Tom Peters, a professor of computer science and engineering at the University of Connecticut, said administrators at the school do not have industry or business experience, hindering efforts to promote entrepreneurs.

"They can't lead this effort," he said.

The Community Health Center will be part of a national network of health care organizations participating in the collection of data from 1 million or more volunteers whose blood and urine samples will be used for genetic sequencing. Participants also will measure activities through mobile and wearable technology.

"It will give low-income patients access to some of the best researchers in the country," said Masselli, who with Wesleyan University students and community activists founded the health center as a free clini

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News Releases

Community Health Center’s Dr. Veena Recommends Simple Steps to Avoid Flu

Meaghan Lyver 0 737

 

MIDDLETOWN, Conn., February 8, 2017: Connecticut is one of the states hit hard by the flu this year, with hundreds suffering from the virus; but it’s not too late to avoid becoming a statistic.

“Get a flu shot. It’s your best protection against the flu, which is expected to peak in March,” says Veena Channamsetty, MD, chief medical officer of Community Health Center, Inc.

Other simple steps to avoid getting the flu:

•             Wash your hands often

•             Avoid close contact with people who are sick

•             If you have flu-like symptoms (fever, cough, runny nose, sore throat, muscle aches), limit contact with others

•             Disinfect surfaces that are frequently touched by multiple people

•             Boost your immune system by eating healthy foods and drinking fluids

“The flu spreads easily this time of year, especially in schools and office buildings,” says Dr. Veena. “Taking a few precautionary steps to avoid contracting the virus can make a huge difference.”

 

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About Community Health Center, Inc.
Since 1972, Community Health Center, Inc. has been one of the leading healthcare providers in the state of Connecticut, building a world-class primary healthcare system committed to caring for uninsured and underserved populations. CHC is focused on improving health outcomes for its more than 145,000 patients as well as building healthy communities. Recognized as both a Level 3 Patient-Centered Medical Home by the National Committee for Quality Assurance and a Primary Care Medical Home by The Joint Commission, CHC delivers service in more than 200 locations statewide, offering primary care in medical, dental and behavioral health services. For more information, visit www.chc1.com.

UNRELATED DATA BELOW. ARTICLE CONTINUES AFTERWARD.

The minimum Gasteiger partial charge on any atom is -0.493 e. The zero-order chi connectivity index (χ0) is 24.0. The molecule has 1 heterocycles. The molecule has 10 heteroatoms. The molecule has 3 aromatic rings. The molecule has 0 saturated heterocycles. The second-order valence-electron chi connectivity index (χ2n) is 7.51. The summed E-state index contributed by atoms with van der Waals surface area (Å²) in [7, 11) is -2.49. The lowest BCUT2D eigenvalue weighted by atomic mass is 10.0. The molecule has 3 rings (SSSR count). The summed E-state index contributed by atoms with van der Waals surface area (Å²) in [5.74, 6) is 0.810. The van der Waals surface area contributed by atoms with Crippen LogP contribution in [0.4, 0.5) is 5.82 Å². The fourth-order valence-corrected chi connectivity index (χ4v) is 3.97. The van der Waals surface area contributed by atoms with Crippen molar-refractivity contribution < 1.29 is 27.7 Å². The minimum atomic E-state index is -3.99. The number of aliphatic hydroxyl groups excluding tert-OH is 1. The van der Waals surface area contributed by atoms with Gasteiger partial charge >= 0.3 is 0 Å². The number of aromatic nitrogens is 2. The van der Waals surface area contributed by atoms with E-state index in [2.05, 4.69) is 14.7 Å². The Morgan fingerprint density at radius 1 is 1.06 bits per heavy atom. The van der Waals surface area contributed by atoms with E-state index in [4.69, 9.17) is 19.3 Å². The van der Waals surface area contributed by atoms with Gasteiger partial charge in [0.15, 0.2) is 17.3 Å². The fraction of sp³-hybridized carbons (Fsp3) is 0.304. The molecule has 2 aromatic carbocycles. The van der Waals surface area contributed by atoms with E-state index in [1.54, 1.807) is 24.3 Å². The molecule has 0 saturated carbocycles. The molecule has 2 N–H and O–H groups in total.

Free Dental Care Provided though CHC Mission of Mercy

Meaghan Lyver 0 760

MIDDLETOWN, Conn., January 23: Dental care providers from Community Health Center, Inc. provided free dental care to people in need and without insurance at its Middletown site Saturday as part of the Mission of Mercy program.

“We provided 37 patients with an array of services from exams, X-rays and cleanings to fillings, dentures and extractions,” said Sheela Tummala, chief dental officer for CHC, who participated in and organized the event. “With the support and service of our volunteers, we were able to help many of the patients in need within our community.”

CHC provides dental care to its patients regardless of their ability to pay, using a sliding fee scale for those without Medicare, Medicaid or private insurance.  It periodically holds Mission of Mercy dental clinics to provide services to those who are not patients.